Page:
Finally, Karnataka is seeing a leadership change. We know that we will have a new chief minster in Karnataka but we are still not sure as to who that chief minister will be! We are thus mid-way through a transition. There is a certainty about a departure but an uncertainty about the new arrival.
As Yediyurappa completes his fourth stint as the chief minister, several issues come to the fore. All his four terms have had their ups and downs. He has not been able to complete his full term even on one of these occasions. His fourth stint has been exceptionally eventful. He became chief minister on account of a rebellion by a select group of Congress and JD(S) MLA’s resulting in the collapse of the Kumaraswamy-led government. He assumed office at an age which was well beyond the prescribed limit that had been set by the party for holding a public office. He had to do a tight balancing act between the old time loyalists in the party and the newly minted recruits.
Unlike in the past, he did not seem to have his way in running the government. He had a set of deputy chief ministers who were not necessarily his choice. He assigned portfolios based on the directions of the party leadership. At different stages, he had to concede to implementing the directions of the central leadership of the party, often running counter to his own personal wishes. This term saw him lead without the passion and zeal that was his trademark in the past. It seemed as if the CM knew that it was a matter of time that he would need to relinquish office. As days progressed, the writing was clearly visible on the political wall.
Yet, this transition has its unique features, something that the BJP has not been used to witnessing. This was a transition that was clearly directed by the central leadership of the party but it had a unique Karnataka flavour.
Karnataka is the only bastion for the BJP south of the Vindhyas. Yediyurappa had been eased out of the CM post in the past and that had led to a split in the party in 2012. One must concede that 2012 is not 2021. Yediyurappa was a key player behind the BJP’s growth in Karnataka. He is also an influential leader from the Lingayat community. All these factors have accounted for the need to calibrate this transition in a way that the party suffered no collateral damage. It has thus involved painstakingly long strategising and agonisingly long negotiations. One is not sure whether the last steps before the final leadership transition have as yet been crossed. The next few days would be an indicator of the same.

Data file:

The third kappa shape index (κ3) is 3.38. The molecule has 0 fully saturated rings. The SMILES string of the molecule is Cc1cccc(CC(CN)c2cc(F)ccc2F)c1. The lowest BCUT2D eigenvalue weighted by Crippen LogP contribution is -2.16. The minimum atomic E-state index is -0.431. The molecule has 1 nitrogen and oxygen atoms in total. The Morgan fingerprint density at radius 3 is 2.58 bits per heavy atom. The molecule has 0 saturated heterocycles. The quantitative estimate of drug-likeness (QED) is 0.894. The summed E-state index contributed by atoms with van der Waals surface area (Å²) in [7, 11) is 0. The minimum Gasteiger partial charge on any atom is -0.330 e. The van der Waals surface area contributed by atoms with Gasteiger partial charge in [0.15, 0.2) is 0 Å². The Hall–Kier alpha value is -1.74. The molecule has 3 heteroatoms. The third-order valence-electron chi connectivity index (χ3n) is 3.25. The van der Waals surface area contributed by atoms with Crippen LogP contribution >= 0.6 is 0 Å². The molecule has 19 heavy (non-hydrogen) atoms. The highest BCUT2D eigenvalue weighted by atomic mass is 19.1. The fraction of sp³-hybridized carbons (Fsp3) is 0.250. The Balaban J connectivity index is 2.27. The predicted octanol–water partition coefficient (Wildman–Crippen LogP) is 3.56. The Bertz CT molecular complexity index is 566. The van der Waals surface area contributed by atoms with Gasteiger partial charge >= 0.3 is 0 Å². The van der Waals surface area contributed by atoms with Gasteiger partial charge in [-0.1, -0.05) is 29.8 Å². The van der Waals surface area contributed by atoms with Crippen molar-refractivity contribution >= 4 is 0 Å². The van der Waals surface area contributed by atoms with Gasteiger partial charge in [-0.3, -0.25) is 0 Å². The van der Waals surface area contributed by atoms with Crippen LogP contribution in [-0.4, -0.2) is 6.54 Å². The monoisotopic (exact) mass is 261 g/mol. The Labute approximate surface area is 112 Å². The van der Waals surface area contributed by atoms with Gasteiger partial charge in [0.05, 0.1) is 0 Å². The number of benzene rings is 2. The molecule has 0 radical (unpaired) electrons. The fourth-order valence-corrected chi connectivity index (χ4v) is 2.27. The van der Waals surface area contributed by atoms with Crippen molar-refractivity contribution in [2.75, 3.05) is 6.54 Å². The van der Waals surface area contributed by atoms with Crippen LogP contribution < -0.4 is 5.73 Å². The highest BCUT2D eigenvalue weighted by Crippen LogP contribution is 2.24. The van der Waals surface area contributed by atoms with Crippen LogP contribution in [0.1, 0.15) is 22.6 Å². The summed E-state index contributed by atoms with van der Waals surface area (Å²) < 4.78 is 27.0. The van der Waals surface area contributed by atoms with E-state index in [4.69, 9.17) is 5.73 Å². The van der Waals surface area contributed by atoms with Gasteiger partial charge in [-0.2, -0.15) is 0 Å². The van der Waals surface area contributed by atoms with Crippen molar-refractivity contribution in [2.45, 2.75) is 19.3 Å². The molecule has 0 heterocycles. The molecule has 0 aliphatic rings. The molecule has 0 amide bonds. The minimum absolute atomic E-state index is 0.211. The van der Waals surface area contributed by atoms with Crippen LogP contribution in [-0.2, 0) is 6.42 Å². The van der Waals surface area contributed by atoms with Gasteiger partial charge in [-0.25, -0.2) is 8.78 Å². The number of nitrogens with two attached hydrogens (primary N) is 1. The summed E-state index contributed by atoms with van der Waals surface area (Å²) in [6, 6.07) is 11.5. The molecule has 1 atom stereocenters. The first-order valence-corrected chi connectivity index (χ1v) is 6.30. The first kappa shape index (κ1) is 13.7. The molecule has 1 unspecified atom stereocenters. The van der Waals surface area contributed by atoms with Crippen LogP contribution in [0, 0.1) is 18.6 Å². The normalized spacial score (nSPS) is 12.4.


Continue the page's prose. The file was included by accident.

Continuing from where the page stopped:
Yediyurappa’s comments over the last few days and his ‘farewell speech’ at the function to mark two years of his government, provided enough indicators of his stance. He made it clear that he would step down on the command of the central leadership. He was not in favour of taking up any ceremonial post outside the state. He committed himself to serving the party and ensuring its victory in the next elections. He re-asserted his faith in the central leadership of the party. He sent all the right political cues. It is clear that he is demitting office but not quitting active politics. His role in the days to come will depend a lot on how his interests are taken care of as part of this transition.
Much has been made of the caste factor in play in Karnataka politics. It must be noted that the Lingayats have been voting for the BJP since the 1990s for a range of reasons. The alliance with Ramakrishna Hegde’s Lok Shakti played an important role in winning over the community especially in Northern Karnataka. While leadership was a key factor, the impact of the core ideology of the BJP in winning support cannot be overlooked. Thus, even if a prominent leader from among the Lingayats is demitting office it does not mean that the community could sway away from the BJP. The Lingayat support is not solely driven by the leadership factor.
Even as one waits with bated breath for the BJP to decide on Yediyurappa’s successor, a few things are clear. He will be handpicked by the central leadership of the party. The BJP leadership is known to spring a surprise when making such announcements. Whoever would be the new chief minister of Karnataka would categorically be someone who has the goodwill and trust of the central leadership. The BJP has always used a leadership change as an opportunity to break away from the past. One is not sure whether that can be attempted in Karnataka.
Given the fact that an important chunk of the BJP legislature party consists of those who have moved to the party over the last decade, this breaking away from the past may not be without unanticipated hiccups. It would be interesting to see how the BJP leadership ensures continuity with change. Continuity there will need to be keeping in mind that the outgoing chief minister will very much still be around and politically active. Change there surely will be, given the desire of the leadership to steer a new path. Reconciling the emerging contradictions will be the greatest challenge. The Congress and the Janata Dal (Secular) too would be waiting in the political wings eagerly watching these developments. Interesting days ahead for politics in the state.
(The views expressed in this article are those of the author and do not represent the stand of this publication.)